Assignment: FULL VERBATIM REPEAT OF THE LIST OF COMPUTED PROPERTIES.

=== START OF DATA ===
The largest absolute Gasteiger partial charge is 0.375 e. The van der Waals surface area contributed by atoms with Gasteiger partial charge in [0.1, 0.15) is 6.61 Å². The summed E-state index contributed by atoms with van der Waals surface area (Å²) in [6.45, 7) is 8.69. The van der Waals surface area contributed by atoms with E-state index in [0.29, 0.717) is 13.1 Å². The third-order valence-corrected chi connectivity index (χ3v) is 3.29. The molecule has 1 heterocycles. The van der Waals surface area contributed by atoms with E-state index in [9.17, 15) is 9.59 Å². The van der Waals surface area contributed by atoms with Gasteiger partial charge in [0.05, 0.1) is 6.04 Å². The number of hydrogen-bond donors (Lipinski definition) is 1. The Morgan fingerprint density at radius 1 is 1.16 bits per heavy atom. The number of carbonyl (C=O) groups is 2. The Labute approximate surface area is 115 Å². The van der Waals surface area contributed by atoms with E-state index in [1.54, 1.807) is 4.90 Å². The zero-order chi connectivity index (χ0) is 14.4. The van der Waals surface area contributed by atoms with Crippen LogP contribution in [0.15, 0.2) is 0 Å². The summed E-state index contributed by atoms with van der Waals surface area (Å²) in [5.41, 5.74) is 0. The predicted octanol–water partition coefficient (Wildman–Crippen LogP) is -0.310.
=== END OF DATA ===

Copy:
The largest absolute Gasteiger partial charge is 0.375 e. The van der Waals surface area contributed by atoms with Gasteiger partial charge in [0.1, 0.15) is 6.61 Å². The summed E-state index contributed by atoms with van der Waals surface area (Å²) in [6.45, 7) is 8.69. The van der Waals surface area contributed by atoms with E-state index in [0.29, 0.717) is 13.1 Å². The third-order valence-corrected chi connectivity index (χ3v) is 3.29. The molecule has 1 heterocycles. The van der Waals surface area contributed by atoms with E-state index in [9.17, 15) is 9.59 Å². The van der Waals surface area contributed by atoms with Gasteiger partial charge in [0.05, 0.1) is 6.04 Å². The number of hydrogen-bond donors (Lipinski definition) is 1. The Morgan fingerprint density at radius 1 is 1.16 bits per heavy atom. The number of carbonyl (C=O) groups is 2. The Labute approximate surface area is 115 Å². The van der Waals surface area contributed by atoms with E-state index in [1.54, 1.807) is 4.90 Å². The zero-order chi connectivity index (χ0) is 14.4. The van der Waals surface area contributed by atoms with Crippen LogP contribution in [0.15, 0.2) is 0 Å². The summed E-state index contributed by atoms with van der Waals surface area (Å²) in [5.41, 5.74) is 0. The predicted octanol–water partition coefficient (Wildman–Crippen LogP) is -0.310.